Arrow: “Guilty” Season 3 Episode 6 Review

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“Who killed Sara Lance?” has been the main question of Season 3 so far, and Guilty either gives us an answer, a cheap one at that, or is yet another bump in the road stopping us from finding out what really happened.

Since Roy got his official Team Arrow costume, we haven’t really gotten much interplay between he and Oliver that showcased their partnership. That is what Guilty was most successful at doing.

Roy’s visions of himself throwing arrows into Sara’s chest put the idea in his head that maybe the Mirakuru cure didn’t work as well as they had hoped. But when Felicity runs a scan, there doesn’t appear to be any left in his system. Regardless, Oliver, having already lost one partner, tells Roy to take a few nights off to go rest once he notices that something is off.

Meanwhile, murders are occurring throughout Starling City that point back to Laurel’s new teacher Ted Grant. Turns out he was a street-level vigilante while Oliver was stuck on the island. I like the detail that he was never really noticed because he was focused on the Glades and cops barely even went there back then.

Pitting Laurel and Oliver against each other on whether Ted was guilty or not was a ton of fun. You had to laugh at Laurel’s “We used to date,” remark to Ted, even though it means that Ted could probably figure out the Arrow’s identity pretty easily now.

Ted eventually reveals that he, like the Arrow, had a sidekick, but that he killed a man on the job, causing Ted to give up his vigilante life. It becomes clear that Ted’s former partner is the one trying to frame him when he shows up and sticks a gun in Ted and Laurel’s face.

There was a lot to enjoy about the climactic car chase. Oliver and Diggle do their best to stop the vehicle, but this is Roy’s story and he deserves to have his say on the matter. That said, Laurel’s awesome driving maneuver deserves a mention, as she flung Ted’s partner out of the open door of the backseat. Roy closes in and it becomes sidekick vs. sidekick. Roy vows to never be like him, just as Oliver vows to trust his partner, unlike Ted did with his.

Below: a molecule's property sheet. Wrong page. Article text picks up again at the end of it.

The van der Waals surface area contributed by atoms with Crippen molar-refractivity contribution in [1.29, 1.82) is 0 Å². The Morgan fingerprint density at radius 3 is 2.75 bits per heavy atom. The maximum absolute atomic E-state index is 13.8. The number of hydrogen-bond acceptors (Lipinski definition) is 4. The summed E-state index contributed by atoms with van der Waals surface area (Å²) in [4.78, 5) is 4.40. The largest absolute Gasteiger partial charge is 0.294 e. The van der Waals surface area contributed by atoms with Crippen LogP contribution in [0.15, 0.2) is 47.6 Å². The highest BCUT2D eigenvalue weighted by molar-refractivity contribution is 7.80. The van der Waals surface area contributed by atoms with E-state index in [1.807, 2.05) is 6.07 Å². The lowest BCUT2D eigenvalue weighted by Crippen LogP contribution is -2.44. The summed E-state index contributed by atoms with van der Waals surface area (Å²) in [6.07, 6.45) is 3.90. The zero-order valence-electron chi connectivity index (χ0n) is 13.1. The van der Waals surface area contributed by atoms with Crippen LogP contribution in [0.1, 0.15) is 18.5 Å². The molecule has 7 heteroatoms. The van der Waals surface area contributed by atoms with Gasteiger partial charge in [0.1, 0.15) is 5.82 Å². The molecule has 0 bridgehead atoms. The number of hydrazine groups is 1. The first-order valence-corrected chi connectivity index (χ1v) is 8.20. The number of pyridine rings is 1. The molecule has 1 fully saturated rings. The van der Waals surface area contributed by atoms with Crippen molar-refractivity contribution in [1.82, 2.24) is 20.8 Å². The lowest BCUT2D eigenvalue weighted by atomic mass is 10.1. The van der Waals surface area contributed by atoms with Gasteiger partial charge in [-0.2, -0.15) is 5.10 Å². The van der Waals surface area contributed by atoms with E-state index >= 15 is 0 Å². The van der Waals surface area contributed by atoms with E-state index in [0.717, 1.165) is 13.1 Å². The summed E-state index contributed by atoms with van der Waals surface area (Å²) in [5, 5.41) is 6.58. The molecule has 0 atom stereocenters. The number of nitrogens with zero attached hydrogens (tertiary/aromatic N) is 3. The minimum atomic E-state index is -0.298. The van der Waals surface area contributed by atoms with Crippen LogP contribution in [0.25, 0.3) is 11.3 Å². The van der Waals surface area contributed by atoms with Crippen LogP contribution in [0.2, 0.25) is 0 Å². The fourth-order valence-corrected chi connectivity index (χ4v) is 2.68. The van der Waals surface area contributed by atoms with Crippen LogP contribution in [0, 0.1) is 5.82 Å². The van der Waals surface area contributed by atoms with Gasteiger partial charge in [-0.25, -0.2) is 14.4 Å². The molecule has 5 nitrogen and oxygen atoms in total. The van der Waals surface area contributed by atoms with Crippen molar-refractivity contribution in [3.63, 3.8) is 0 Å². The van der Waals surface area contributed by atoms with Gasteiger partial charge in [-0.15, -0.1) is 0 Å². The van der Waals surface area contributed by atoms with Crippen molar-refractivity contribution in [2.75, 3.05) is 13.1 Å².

The use of Arsenal on Arrow has been largely successful, with this episode nailing the hero/sidekick dynamic in live-action better than we’ve seen in a lot of the big-budget superhero blockbusters of the summer. Still, the connections to Sara’s death feel almost completely unnecessary.

Oliver’s weird meditation memory thing in his flashbacks was tedious and unrealistic. Oliver is hardly a zen garden type of superhero, but the way he tried to apply this to Roy was just plain silly. Roy is hardly collected enough to come close to any sort of meditative state. The whole thing felt forced and put a big red mark on an otherwise great episode.

By the end, it’s clear Roy didn’t kill Sara, but that we’ll have to wait at least another episode for the final reveal. It all feels like a cheap tease just begging for watercooler talk. Such a shame on an episode that mostly nailed the very tricky sidekick role. With three episodes left for the year, including the big Flash crossover, hopefully we’ll get some real answers before the holiday break. Grade: B

By Matt Dougherty

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